While the Marlins made most of the big name moves, I think Washington’s young talent taking a step forward does more good in the end. Reliable starting pitching has been Washington’s Achilles Heel the past few seasons, and bringing in veterans Gio Gonzalez and Edwin Jackson to go with homegrown studs Stephen Strasburg and Jordan Zimmermann should give them some semblance of consistency on the mound. The offense should get a bump from a more typical Jayson Werth season and a return of a healthy Adam LaRoche and Ryan Zimmerman.
Like the Red Sox, the Braves were just a game away from extending their season past 162 games. But I think they over achieved a little and then didn’t do a whole lot to improve over the offseason. A full season from Michael Bourn will help, but if Jason Heyward and Martin Prado don’t rebound and Chipper Jones spends an extended period of time on the DL, the Braves could find themselves slipping further down the NL East standings than they are used to.
A chic World Series pick, I just don’t see it. The rotation must have everyone stay healthy and effective, and that’s certainly not a lock given the injury history of Josh Johnson and the Jekyll and Hyde routine of Ricky Nolasco and Carlos Zambrano. The offense should be decent enough, but Jose Reyes isn’t a picture of perfect health and I still need to see more consistent effort and production from Hanley Ramirez. Regardless, they shouldn’t expect to be the worst team wearing orange in the NL East this season.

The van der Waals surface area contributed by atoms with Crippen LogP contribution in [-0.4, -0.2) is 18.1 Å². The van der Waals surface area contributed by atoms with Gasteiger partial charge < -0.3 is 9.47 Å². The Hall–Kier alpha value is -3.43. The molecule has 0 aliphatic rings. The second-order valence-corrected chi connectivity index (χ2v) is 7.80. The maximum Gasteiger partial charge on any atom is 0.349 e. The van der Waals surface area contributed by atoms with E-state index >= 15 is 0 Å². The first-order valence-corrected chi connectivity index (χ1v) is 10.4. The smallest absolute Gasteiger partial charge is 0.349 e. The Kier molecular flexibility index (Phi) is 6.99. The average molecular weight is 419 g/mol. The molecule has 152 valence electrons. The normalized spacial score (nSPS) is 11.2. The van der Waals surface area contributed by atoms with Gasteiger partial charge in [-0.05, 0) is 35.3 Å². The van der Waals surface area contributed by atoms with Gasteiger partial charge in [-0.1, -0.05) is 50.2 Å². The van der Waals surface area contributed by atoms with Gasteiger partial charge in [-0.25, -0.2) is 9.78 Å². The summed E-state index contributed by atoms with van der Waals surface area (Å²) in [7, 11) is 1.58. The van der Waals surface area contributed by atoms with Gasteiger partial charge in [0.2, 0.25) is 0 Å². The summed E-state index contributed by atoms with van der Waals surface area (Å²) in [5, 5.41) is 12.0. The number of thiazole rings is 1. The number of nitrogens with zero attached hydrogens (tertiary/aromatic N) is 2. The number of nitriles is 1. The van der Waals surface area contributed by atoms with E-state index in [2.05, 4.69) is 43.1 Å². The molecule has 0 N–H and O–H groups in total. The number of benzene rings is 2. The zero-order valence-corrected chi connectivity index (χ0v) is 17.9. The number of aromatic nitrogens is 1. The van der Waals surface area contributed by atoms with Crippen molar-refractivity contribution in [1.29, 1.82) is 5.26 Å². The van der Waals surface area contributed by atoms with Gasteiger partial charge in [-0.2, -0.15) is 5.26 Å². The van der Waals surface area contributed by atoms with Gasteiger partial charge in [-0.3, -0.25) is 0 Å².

This is a troubled team with no real strength anywhere on the team. The team’s highest paid players are very injury prone and their performances have suffered because of it. The team moved the fences in and lowered them in hopes of jump-starting some of their key players, but more than likely it will hurt their pitchers more than benefit their hitters.
National League Central
The Reds lost their biggest free agent acquisition of the offseason when Ryan Madson went down with Tommy John surgery before ever throwing a regular season pitch for Cincinnati. But with Sean Marshall, acquired in a trade with the Cubs, and Aroldis Chapman, the back end of the bullpen should still be very strong. After Johnny Cueto and Mat Latos, the starting rotation lacks dependable depth and other than Joey Votto, the lineup isn’t all that menacing. However, if there is a division where a team can overlook it’s shortcomings, it’s the NL Central.
They’ll never replace Pujols’ production or the impact that he had on a game just by being in the stadium. But this is still the defending champion and they’re welcoming Adam Wainwright back into the rotation. Even if he’s not the same guy that finished in the top 3 in the Cy Young balloting in 2009 and 2010, he’ll improve the Cardinals rotation. They picked up Beltran on a very team-friendly deal to help fill the Pujols hole (hah!) but what they really need is for Lance Berkman to repeat his 2011 season and for David Freese to take another step forward and become a threat in the middle of the lineup.